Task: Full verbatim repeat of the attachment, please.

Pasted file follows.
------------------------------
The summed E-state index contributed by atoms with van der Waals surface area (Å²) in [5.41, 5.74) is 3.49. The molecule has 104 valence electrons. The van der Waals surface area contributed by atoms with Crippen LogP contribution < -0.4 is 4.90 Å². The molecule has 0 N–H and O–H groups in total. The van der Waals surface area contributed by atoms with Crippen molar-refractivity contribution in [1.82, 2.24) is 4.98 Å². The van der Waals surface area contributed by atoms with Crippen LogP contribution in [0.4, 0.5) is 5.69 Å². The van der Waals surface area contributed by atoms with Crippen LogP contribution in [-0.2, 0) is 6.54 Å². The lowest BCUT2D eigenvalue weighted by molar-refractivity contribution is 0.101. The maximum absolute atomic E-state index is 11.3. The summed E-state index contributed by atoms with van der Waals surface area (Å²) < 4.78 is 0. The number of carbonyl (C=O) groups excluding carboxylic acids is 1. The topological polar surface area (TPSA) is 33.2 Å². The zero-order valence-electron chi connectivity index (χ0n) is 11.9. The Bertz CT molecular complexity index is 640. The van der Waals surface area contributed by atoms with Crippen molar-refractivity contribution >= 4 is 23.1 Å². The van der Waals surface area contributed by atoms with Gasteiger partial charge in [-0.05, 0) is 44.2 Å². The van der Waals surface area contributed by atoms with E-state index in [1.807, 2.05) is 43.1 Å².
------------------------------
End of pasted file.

The summed E-state index contributed by atoms with van der Waals surface area (Å²) in [5.41, 5.74) is 3.49. The molecule has 104 valence electrons. The van der Waals surface area contributed by atoms with Crippen LogP contribution < -0.4 is 4.90 Å². The molecule has 0 N–H and O–H groups in total. The van der Waals surface area contributed by atoms with Crippen molar-refractivity contribution in [1.82, 2.24) is 4.98 Å². The van der Waals surface area contributed by atoms with Crippen LogP contribution in [0.4, 0.5) is 5.69 Å². The van der Waals surface area contributed by atoms with Crippen LogP contribution in [-0.2, 0) is 6.54 Å². The lowest BCUT2D eigenvalue weighted by molar-refractivity contribution is 0.101. The maximum absolute atomic E-state index is 11.3. The summed E-state index contributed by atoms with van der Waals surface area (Å²) < 4.78 is 0. The number of carbonyl (C=O) groups excluding carboxylic acids is 1. The topological polar surface area (TPSA) is 33.2 Å². The zero-order valence-electron chi connectivity index (χ0n) is 11.9. The Bertz CT molecular complexity index is 640. The van der Waals surface area contributed by atoms with Crippen molar-refractivity contribution >= 4 is 23.1 Å². The van der Waals surface area contributed by atoms with Gasteiger partial charge in [-0.05, 0) is 44.2 Å². The van der Waals surface area contributed by atoms with E-state index in [1.807, 2.05) is 43.1 Å².